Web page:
What are the key features of Sun’s HoloWeb?
Sun Laboratory’s HoloWeb proposal uses Java as an integrated real-time 3D animation scripting language.
HoloWeb is a binary file format, a sequence of byte-codes and embedded compressed data like Java, that is described as being native to the Internet. (An equivalent text format is also defined.) HoloWeb files automatically connect together to form a ‘seamless virtual universe’. Rather than using the navigation metaphor of jumping from node to node HoloWeb conceives of a 3D city of information which one walks through.
The special features of HoloWeb are:
- Its use of Java for 3D scripting of animations. Each piece of Java code has a spatial coordinate; arguments to Java programs are also pointers to 3D objects within the virtual universe. Java objects can be managed for access in the same way as other 3D objects.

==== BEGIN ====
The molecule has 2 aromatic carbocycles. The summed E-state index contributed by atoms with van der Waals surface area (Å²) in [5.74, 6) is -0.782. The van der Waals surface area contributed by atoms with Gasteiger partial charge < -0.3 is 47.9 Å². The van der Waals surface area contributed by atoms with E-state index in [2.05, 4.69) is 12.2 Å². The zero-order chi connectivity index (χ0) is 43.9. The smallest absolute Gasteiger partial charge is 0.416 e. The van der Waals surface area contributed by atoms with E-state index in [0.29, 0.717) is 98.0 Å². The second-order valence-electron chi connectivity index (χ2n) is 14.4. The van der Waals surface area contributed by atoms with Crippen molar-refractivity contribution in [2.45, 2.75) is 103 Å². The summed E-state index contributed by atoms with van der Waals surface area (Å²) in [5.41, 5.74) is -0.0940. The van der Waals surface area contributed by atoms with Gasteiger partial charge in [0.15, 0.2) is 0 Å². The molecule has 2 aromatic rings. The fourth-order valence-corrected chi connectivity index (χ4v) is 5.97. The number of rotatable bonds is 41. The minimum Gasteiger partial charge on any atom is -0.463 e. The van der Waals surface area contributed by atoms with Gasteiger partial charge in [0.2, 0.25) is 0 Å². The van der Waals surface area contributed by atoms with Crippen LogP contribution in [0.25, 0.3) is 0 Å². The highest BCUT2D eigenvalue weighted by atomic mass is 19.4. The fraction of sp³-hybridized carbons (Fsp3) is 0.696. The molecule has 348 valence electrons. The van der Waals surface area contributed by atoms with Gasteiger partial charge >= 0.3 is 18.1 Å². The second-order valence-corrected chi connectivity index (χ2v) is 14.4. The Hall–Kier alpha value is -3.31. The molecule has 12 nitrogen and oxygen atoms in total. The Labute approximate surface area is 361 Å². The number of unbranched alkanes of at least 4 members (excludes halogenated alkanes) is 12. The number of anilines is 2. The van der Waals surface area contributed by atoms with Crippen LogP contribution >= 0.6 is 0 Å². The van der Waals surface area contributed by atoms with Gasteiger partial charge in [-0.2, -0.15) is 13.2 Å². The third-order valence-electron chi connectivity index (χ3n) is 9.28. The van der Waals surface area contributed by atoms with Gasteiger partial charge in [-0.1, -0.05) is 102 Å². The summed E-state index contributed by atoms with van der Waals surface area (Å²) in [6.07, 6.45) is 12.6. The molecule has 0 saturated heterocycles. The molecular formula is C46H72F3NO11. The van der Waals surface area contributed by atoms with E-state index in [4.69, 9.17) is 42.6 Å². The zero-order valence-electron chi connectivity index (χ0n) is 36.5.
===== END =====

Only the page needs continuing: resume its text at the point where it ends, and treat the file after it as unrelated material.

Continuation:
- Its use of 3D geometry compression to reduce file size by an order of magnitude. It only has triangles, textured triangles, lines and points. Java is then used to extend the range of geometries available at run-time.
- Its use of 768-bit 3D universe coordinates to support very large virtual universes. HoloWeb defines a universe several light years in size. Its support for all the actual and planned display and interaction interfaces. Its support for multi-user interaction within a shared universe.
The things it does not do are also important:
- It is not a 3D browser but a transport and interchange format for such browsers, which must support the run-time Java API. HoloWeb enables the creation of the network of virtual universes in which the browser then exists. Multiple files can be simultaneously active and viewable. Each building in the city of information is a separate file.
- It is not an authoring package and does not support complex modeling primitives. It transports and displays pre-created geometry.
Availability: Unstated at the time of this edition but presumably tied to Java licensing arrangements.